Living in a capitalistic system, we should not be surprised that we fall into temptations that commercialize the Church, a writer argues in this month's Kyeong Hyang Catholic Magazine. A need to build churches, to evangelize, and to help the poor requires money, and the more skillfully we manipulate the economic system the more money will be available for spreading our message. However, there are unfortunate consequences, the writer makes clear. The logic of faith and the logic of commerce, although very different, tend to come together in the lives of many Christians, with the commercial interests becoming more important.
A young theologian, William Cavanaugh, sees this dilemma in a positive light. Production and selling when done cooperatively can be a way of following Gospel thinking. One example can be cited to illustrate how this cooperation has worked to resolve a problem here in Korea. Those looking for more and cheaper organic foods have been put in touch with organic farmers. This direct contact has led to agreements between producer and consumer avoiding the big companies and problems with the market.
The need to build churches, to develop places of prayer, to evangelize, to help the poor requires money and to achieve our goal, we go to the principles of the market.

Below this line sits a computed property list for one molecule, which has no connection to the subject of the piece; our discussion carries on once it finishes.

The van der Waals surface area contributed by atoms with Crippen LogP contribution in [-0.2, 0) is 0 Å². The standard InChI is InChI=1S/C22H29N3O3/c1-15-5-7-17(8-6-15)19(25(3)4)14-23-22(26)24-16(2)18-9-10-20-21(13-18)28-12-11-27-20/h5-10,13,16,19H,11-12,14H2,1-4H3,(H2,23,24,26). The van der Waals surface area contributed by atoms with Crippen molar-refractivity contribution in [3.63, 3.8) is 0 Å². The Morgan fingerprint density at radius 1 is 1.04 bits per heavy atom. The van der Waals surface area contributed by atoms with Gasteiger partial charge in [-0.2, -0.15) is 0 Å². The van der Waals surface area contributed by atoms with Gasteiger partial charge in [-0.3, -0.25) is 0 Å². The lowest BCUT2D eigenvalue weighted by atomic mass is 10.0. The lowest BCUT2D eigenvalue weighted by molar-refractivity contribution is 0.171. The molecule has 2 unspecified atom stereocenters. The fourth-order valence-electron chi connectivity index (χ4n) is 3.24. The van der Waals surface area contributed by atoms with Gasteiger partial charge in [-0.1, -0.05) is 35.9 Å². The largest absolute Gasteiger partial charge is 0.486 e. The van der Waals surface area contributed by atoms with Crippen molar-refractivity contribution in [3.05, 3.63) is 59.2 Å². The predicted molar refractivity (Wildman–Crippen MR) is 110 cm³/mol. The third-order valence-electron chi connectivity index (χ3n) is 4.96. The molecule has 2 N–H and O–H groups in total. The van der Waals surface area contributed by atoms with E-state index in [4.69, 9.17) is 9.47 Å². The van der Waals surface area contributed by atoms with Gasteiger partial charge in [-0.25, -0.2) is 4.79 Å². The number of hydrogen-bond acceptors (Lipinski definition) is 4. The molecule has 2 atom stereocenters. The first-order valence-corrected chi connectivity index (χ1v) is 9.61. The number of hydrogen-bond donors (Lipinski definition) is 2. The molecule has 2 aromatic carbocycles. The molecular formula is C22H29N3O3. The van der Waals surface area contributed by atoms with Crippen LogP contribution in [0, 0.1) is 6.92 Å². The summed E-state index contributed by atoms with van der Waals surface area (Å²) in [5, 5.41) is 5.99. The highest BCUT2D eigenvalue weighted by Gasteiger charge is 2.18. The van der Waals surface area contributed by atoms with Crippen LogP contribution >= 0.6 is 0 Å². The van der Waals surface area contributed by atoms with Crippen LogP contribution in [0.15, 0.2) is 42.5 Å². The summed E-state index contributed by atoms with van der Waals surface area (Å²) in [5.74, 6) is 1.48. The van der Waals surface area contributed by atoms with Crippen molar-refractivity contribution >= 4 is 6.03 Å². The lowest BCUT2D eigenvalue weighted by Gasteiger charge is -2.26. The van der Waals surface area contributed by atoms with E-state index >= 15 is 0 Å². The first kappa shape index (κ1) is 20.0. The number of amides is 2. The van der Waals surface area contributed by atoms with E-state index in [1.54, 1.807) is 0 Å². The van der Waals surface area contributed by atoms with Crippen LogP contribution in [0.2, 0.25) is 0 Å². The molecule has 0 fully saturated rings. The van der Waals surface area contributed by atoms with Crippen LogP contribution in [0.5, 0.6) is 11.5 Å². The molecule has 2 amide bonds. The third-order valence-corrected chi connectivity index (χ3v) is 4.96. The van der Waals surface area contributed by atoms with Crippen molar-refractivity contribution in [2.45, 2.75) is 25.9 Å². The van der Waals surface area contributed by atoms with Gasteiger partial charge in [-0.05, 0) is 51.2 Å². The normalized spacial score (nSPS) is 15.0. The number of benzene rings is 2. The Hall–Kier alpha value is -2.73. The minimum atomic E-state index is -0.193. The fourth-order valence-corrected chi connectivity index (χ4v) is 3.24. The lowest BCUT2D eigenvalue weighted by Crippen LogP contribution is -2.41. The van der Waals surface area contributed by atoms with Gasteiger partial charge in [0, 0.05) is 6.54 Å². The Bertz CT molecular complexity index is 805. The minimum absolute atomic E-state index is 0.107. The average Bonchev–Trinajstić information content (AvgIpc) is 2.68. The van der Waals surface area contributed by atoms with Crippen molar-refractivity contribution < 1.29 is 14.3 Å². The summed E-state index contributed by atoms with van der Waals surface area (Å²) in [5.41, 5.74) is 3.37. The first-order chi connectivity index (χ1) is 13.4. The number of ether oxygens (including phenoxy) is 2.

However, the writer insists that this does have an effect on the way we live as Christians. We try to increase our numbers by using the consumer principles of the capitalistic system. We have a product that is better than the competition, and we try to sell it to the consumer. Brand names are very important in the commercial world, and we have a brand that we want to sell on the open market. Catholics have two stars, Mother Theresa and Cardinal Stephen Kim, and we try to use them in moving the consumers to take notice. A problem that inevitably arises with this way of marketing is that we are working with externals and not with what is important. The capitalistic system tends to turn everything into a sales figure and everyone into a share of the market statistic. Instead of working on the message we become absorbed on how to sell what we have to give.
Our world has been described using many metaphors. One of the most accurate and useful comes from Cavanaugh. We live, he says, "at the intersection of two stories about the world: the Eucharist and the market." The stories mostly clash though the plot lines are similar--desire for "the good." Whether a temporal or a lasting good becomes the focus of our lives will depend on the choices we make each day. Choices that will be guided by either an ever-changing market economy or the unchanging truth of the Eucharist.
The Capitalistic system swallows everything up within itself. Even though it is very successful in doing what it is meant to do it is not the message that we have been given. To be salt and light are we not required to live in another way?